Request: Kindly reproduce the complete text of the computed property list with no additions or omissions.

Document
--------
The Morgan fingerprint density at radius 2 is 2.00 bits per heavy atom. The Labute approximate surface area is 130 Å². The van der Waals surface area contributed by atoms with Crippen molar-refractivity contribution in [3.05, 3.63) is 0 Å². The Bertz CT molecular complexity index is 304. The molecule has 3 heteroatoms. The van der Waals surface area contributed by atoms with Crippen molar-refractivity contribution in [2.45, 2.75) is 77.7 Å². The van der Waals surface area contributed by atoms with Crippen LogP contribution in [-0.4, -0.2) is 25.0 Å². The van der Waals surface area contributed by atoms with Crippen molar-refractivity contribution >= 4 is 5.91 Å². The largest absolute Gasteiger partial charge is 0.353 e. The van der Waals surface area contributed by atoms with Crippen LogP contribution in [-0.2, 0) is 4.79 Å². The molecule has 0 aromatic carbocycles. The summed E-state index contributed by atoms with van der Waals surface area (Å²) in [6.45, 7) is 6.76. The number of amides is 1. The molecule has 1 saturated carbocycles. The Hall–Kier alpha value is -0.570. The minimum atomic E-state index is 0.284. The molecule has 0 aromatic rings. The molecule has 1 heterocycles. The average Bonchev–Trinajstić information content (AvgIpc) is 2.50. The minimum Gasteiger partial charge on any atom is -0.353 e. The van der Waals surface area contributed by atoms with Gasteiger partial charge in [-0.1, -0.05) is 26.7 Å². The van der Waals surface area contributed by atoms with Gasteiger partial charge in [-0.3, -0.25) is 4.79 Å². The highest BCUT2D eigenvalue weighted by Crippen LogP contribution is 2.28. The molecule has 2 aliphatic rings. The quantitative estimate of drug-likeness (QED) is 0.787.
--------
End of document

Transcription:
The Morgan fingerprint density at radius 2 is 2.00 bits per heavy atom. The Labute approximate surface area is 130 Å². The van der Waals surface area contributed by atoms with Crippen molar-refractivity contribution in [3.05, 3.63) is 0 Å². The Bertz CT molecular complexity index is 304. The molecule has 3 heteroatoms. The van der Waals surface area contributed by atoms with Crippen molar-refractivity contribution in [2.45, 2.75) is 77.7 Å². The van der Waals surface area contributed by atoms with Crippen LogP contribution in [-0.4, -0.2) is 25.0 Å². The van der Waals surface area contributed by atoms with Crippen molar-refractivity contribution >= 4 is 5.91 Å². The largest absolute Gasteiger partial charge is 0.353 e. The van der Waals surface area contributed by atoms with Crippen LogP contribution in [-0.2, 0) is 4.79 Å². The molecule has 0 aromatic carbocycles. The summed E-state index contributed by atoms with van der Waals surface area (Å²) in [6.45, 7) is 6.76. The number of amides is 1. The molecule has 1 saturated carbocycles. The Hall–Kier alpha value is -0.570. The minimum atomic E-state index is 0.284. The molecule has 0 aromatic rings. The molecule has 1 heterocycles. The average Bonchev–Trinajstić information content (AvgIpc) is 2.50. The minimum Gasteiger partial charge on any atom is -0.353 e. The van der Waals surface area contributed by atoms with Gasteiger partial charge in [-0.1, -0.05) is 26.7 Å². The van der Waals surface area contributed by atoms with Gasteiger partial charge in [-0.3, -0.25) is 4.79 Å². The highest BCUT2D eigenvalue weighted by Crippen LogP contribution is 2.28. The molecule has 2 aliphatic rings. The quantitative estimate of drug-likeness (QED) is 0.787.